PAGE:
While gamboling through the internet today looking for something new to say about Donald J Trump (something printable), I stumbled on a live feed of a Capitol Hill ceremony at which former Senator Robert J Dole was presented with the Congressional Gold Medal, Congress’s highest civilian award.
Dole served in Congress from 1961 to 1996, when he resigned to run for President.
At age 94, shrunken and unable to walk, Dole sat in a wheelchair as the Republican and Democratic leadership of both Houses of Congress spoke affectionately about his life of service to the nation.
His friends talked about his integrity and honesty, said his word was always good, said he took the “long view” working across the aisle on behalf of Veterans, Americans with Disabilities and other Americans who were less well off.
They said Dole was always a man of high principles and values, whose World War II service during which he was severely wounded put him on the road to national leadership.
I got to know him as a reporter first when he served in the House, then when he served in the Senate winding up as the Majority Leader of the Senate. And after he left public life, I got to know him on a more personal basis.
As I listened to the speakers praise him for his admirable qualities, I couldn’t help but compare Dole to another man who sat on the podium waiting to give the last speech of the day, the man with the “golden” hair, a man who possesses none, not one of the admirable qualities attributed to Dole.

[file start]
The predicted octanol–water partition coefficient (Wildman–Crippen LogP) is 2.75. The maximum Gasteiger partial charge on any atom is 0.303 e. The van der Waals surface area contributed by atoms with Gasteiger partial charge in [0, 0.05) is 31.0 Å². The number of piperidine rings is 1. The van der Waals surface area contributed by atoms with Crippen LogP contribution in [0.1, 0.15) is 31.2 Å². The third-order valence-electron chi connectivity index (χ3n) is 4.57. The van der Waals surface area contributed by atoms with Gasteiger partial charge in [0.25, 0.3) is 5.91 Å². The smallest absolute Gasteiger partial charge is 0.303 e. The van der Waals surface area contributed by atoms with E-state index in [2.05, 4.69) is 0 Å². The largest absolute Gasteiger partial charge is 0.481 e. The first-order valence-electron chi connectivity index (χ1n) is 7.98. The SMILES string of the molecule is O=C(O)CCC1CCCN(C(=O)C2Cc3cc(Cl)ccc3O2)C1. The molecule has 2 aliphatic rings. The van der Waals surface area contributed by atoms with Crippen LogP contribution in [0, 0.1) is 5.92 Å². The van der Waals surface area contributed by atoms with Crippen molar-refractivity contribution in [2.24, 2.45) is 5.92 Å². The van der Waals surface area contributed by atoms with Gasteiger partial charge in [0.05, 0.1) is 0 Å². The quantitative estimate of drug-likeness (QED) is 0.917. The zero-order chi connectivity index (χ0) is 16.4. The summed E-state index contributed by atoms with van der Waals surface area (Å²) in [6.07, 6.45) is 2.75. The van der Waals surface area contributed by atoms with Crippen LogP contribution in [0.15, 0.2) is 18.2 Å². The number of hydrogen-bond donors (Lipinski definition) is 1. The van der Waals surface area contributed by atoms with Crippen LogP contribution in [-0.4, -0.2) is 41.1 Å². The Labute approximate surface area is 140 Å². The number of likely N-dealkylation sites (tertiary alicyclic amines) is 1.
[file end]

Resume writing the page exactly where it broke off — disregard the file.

In 1995, as he was gearing up to run for President, we of the ABC Magazine program Prime Time Live aired a lengthy report about Dole, centering on his World War II service and his life living with the handicap he suffered when wounded in that war.
We took him back to the very spot in Northern Italy where he was hit by a German rifle grenade and we showed how he was able with the help of the people of his hometown to regain enough strength to enter public life.
Here is the link to that report: https://vimeo.com/216174602
Dole failed to win the Presidency in 1996, but if he had the Country would have been in good hands; if you watch our report you will see some of the reasons why I can say that.
Oh, yes, as to the last speaker today. He read from a script written for him, only occasionally glancing up from the page. The words were okay but the delivery by necessity, impersonal.
He didn’t know Bob Dole. Too bad.
If he had he might be a better person.